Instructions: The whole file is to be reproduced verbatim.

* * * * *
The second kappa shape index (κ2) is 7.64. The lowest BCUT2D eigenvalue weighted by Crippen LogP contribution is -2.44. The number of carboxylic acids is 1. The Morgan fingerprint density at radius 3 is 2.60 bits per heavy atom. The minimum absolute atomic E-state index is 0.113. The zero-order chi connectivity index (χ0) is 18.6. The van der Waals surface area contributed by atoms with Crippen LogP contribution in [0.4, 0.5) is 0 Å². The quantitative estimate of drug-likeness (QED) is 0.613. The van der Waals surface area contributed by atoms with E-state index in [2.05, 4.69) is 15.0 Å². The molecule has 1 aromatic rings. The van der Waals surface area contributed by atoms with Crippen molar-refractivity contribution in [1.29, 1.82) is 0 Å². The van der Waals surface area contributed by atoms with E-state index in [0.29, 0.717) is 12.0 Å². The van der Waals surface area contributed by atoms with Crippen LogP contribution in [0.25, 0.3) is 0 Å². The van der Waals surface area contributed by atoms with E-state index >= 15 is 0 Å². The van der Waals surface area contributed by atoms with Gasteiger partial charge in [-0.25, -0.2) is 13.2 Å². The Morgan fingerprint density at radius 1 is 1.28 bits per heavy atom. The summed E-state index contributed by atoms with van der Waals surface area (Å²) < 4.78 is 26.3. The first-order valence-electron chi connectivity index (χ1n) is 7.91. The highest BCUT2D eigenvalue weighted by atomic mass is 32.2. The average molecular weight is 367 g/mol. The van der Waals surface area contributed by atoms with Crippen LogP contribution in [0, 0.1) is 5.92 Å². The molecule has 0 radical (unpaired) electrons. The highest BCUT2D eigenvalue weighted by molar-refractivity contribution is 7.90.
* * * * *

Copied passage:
The second kappa shape index (κ2) is 7.64. The lowest BCUT2D eigenvalue weighted by Crippen LogP contribution is -2.44. The number of carboxylic acids is 1. The Morgan fingerprint density at radius 3 is 2.60 bits per heavy atom. The minimum absolute atomic E-state index is 0.113. The zero-order chi connectivity index (χ0) is 18.6. The van der Waals surface area contributed by atoms with Crippen LogP contribution in [0.4, 0.5) is 0 Å². The quantitative estimate of drug-likeness (QED) is 0.613. The van der Waals surface area contributed by atoms with E-state index in [2.05, 4.69) is 15.0 Å². The molecule has 1 aromatic rings. The van der Waals surface area contributed by atoms with Crippen molar-refractivity contribution in [1.29, 1.82) is 0 Å². The van der Waals surface area contributed by atoms with E-state index in [0.29, 0.717) is 12.0 Å². The van der Waals surface area contributed by atoms with Crippen LogP contribution in [0.25, 0.3) is 0 Å². The van der Waals surface area contributed by atoms with E-state index >= 15 is 0 Å². The van der Waals surface area contributed by atoms with Gasteiger partial charge in [-0.25, -0.2) is 13.2 Å². The Morgan fingerprint density at radius 1 is 1.28 bits per heavy atom. The summed E-state index contributed by atoms with van der Waals surface area (Å²) < 4.78 is 26.3. The first-order valence-electron chi connectivity index (χ1n) is 7.91. The highest BCUT2D eigenvalue weighted by atomic mass is 32.2. The average molecular weight is 367 g/mol. The van der Waals surface area contributed by atoms with Crippen LogP contribution in [0, 0.1) is 5.92 Å². The molecule has 0 radical (unpaired) electrons. The highest BCUT2D eigenvalue weighted by molar-refractivity contribution is 7.90.